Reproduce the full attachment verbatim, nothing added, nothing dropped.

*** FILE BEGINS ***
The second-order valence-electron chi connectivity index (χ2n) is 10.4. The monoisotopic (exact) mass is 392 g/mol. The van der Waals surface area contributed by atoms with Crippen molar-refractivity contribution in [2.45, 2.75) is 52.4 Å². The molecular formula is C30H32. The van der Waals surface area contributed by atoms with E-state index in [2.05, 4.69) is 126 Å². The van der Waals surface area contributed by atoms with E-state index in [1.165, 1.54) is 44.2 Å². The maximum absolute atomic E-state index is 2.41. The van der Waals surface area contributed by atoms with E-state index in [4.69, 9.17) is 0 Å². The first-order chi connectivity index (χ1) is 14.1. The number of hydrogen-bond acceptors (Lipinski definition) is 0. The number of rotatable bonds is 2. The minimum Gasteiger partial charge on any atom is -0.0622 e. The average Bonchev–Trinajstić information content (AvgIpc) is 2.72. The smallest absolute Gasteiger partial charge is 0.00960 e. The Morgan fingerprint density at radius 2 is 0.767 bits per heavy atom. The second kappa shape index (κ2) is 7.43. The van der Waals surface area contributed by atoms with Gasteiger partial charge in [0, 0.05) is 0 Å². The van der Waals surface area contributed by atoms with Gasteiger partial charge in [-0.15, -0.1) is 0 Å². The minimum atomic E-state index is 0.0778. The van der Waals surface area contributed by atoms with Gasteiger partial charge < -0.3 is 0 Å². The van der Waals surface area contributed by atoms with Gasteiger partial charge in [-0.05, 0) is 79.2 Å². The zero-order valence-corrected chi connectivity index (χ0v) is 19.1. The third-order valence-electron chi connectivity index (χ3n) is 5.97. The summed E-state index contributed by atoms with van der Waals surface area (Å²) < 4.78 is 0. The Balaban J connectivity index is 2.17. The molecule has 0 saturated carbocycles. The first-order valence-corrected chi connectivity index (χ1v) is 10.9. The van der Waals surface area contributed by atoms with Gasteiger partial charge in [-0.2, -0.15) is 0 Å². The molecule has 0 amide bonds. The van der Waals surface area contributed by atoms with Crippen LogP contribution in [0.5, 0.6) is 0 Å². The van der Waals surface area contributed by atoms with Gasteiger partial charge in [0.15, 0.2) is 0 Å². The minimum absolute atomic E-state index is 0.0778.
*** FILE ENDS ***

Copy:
The second-order valence-electron chi connectivity index (χ2n) is 10.4. The monoisotopic (exact) mass is 392 g/mol. The van der Waals surface area contributed by atoms with Crippen molar-refractivity contribution in [2.45, 2.75) is 52.4 Å². The molecular formula is C30H32. The van der Waals surface area contributed by atoms with E-state index in [2.05, 4.69) is 126 Å². The van der Waals surface area contributed by atoms with E-state index in [1.165, 1.54) is 44.2 Å². The maximum absolute atomic E-state index is 2.41. The van der Waals surface area contributed by atoms with E-state index in [4.69, 9.17) is 0 Å². The first-order chi connectivity index (χ1) is 14.1. The number of hydrogen-bond acceptors (Lipinski definition) is 0. The number of rotatable bonds is 2. The minimum Gasteiger partial charge on any atom is -0.0622 e. The average Bonchev–Trinajstić information content (AvgIpc) is 2.72. The smallest absolute Gasteiger partial charge is 0.00960 e. The Morgan fingerprint density at radius 2 is 0.767 bits per heavy atom. The second kappa shape index (κ2) is 7.43. The van der Waals surface area contributed by atoms with Gasteiger partial charge in [0, 0.05) is 0 Å². The van der Waals surface area contributed by atoms with Gasteiger partial charge in [-0.15, -0.1) is 0 Å². The minimum atomic E-state index is 0.0778. The van der Waals surface area contributed by atoms with Gasteiger partial charge < -0.3 is 0 Å². The van der Waals surface area contributed by atoms with Gasteiger partial charge in [-0.05, 0) is 79.2 Å². The zero-order valence-corrected chi connectivity index (χ0v) is 19.1. The third-order valence-electron chi connectivity index (χ3n) is 5.97. The summed E-state index contributed by atoms with van der Waals surface area (Å²) < 4.78 is 0. The Balaban J connectivity index is 2.17. The molecule has 0 saturated carbocycles. The first-order valence-corrected chi connectivity index (χ1v) is 10.9. The van der Waals surface area contributed by atoms with Gasteiger partial charge in [-0.2, -0.15) is 0 Å². The molecule has 0 amide bonds. The van der Waals surface area contributed by atoms with Crippen LogP contribution in [0.5, 0.6) is 0 Å². The van der Waals surface area contributed by atoms with Gasteiger partial charge in [0.15, 0.2) is 0 Å². The minimum absolute atomic E-state index is 0.0778.